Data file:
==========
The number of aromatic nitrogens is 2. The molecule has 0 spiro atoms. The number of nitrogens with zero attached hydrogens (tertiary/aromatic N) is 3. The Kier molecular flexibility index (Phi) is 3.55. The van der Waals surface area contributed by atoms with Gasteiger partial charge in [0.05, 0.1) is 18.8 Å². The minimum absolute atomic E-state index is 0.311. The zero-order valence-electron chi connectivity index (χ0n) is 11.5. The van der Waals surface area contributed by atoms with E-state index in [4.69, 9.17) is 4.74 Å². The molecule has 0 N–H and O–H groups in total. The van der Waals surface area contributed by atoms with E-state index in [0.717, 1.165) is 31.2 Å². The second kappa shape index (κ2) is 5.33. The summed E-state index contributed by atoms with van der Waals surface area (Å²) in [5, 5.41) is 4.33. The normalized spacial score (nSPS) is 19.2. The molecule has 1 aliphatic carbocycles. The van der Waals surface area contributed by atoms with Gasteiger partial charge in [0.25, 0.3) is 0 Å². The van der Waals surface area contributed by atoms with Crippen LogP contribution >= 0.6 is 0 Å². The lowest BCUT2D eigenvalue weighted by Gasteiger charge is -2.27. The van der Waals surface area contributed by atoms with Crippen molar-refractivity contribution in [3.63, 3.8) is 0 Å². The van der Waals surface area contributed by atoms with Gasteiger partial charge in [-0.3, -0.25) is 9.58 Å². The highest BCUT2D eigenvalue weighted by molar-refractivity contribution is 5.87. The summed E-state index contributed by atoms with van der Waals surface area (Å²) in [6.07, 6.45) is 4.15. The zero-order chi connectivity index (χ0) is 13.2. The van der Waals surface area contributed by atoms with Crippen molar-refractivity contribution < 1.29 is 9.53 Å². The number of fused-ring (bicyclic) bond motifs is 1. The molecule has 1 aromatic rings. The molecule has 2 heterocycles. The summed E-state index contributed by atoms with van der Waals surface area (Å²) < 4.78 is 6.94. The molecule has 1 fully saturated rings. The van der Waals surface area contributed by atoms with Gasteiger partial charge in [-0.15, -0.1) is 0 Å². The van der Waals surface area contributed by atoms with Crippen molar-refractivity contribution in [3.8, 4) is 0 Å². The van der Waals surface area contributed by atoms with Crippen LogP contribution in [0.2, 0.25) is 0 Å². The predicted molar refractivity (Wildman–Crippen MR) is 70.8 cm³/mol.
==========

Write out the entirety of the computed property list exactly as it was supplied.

The number of aromatic nitrogens is 2. The molecule has 0 spiro atoms. The number of nitrogens with zero attached hydrogens (tertiary/aromatic N) is 3. The Kier molecular flexibility index (Phi) is 3.55. The van der Waals surface area contributed by atoms with Gasteiger partial charge in [0.05, 0.1) is 18.8 Å². The minimum absolute atomic E-state index is 0.311. The zero-order valence-electron chi connectivity index (χ0n) is 11.5. The van der Waals surface area contributed by atoms with E-state index in [4.69, 9.17) is 4.74 Å². The molecule has 0 N–H and O–H groups in total. The van der Waals surface area contributed by atoms with E-state index in [0.717, 1.165) is 31.2 Å². The second kappa shape index (κ2) is 5.33. The summed E-state index contributed by atoms with van der Waals surface area (Å²) in [5, 5.41) is 4.33. The normalized spacial score (nSPS) is 19.2. The molecule has 1 aliphatic carbocycles. The van der Waals surface area contributed by atoms with Gasteiger partial charge in [0.25, 0.3) is 0 Å². The van der Waals surface area contributed by atoms with Crippen LogP contribution >= 0.6 is 0 Å². The lowest BCUT2D eigenvalue weighted by Gasteiger charge is -2.27. The van der Waals surface area contributed by atoms with Crippen molar-refractivity contribution in [3.63, 3.8) is 0 Å². The van der Waals surface area contributed by atoms with Gasteiger partial charge in [-0.3, -0.25) is 9.58 Å². The highest BCUT2D eigenvalue weighted by molar-refractivity contribution is 5.87. The summed E-state index contributed by atoms with van der Waals surface area (Å²) in [6.07, 6.45) is 4.15. The zero-order chi connectivity index (χ0) is 13.2. The van der Waals surface area contributed by atoms with Crippen molar-refractivity contribution < 1.29 is 9.53 Å². The number of fused-ring (bicyclic) bond motifs is 1. The molecule has 1 aromatic rings. The molecule has 2 heterocycles. The summed E-state index contributed by atoms with van der Waals surface area (Å²) < 4.78 is 6.94. The molecule has 1 fully saturated rings. The van der Waals surface area contributed by atoms with Gasteiger partial charge in [-0.15, -0.1) is 0 Å². The van der Waals surface area contributed by atoms with Crippen molar-refractivity contribution in [3.8, 4) is 0 Å². The van der Waals surface area contributed by atoms with Crippen LogP contribution in [0.2, 0.25) is 0 Å². The predicted molar refractivity (Wildman–Crippen MR) is 70.8 cm³/mol.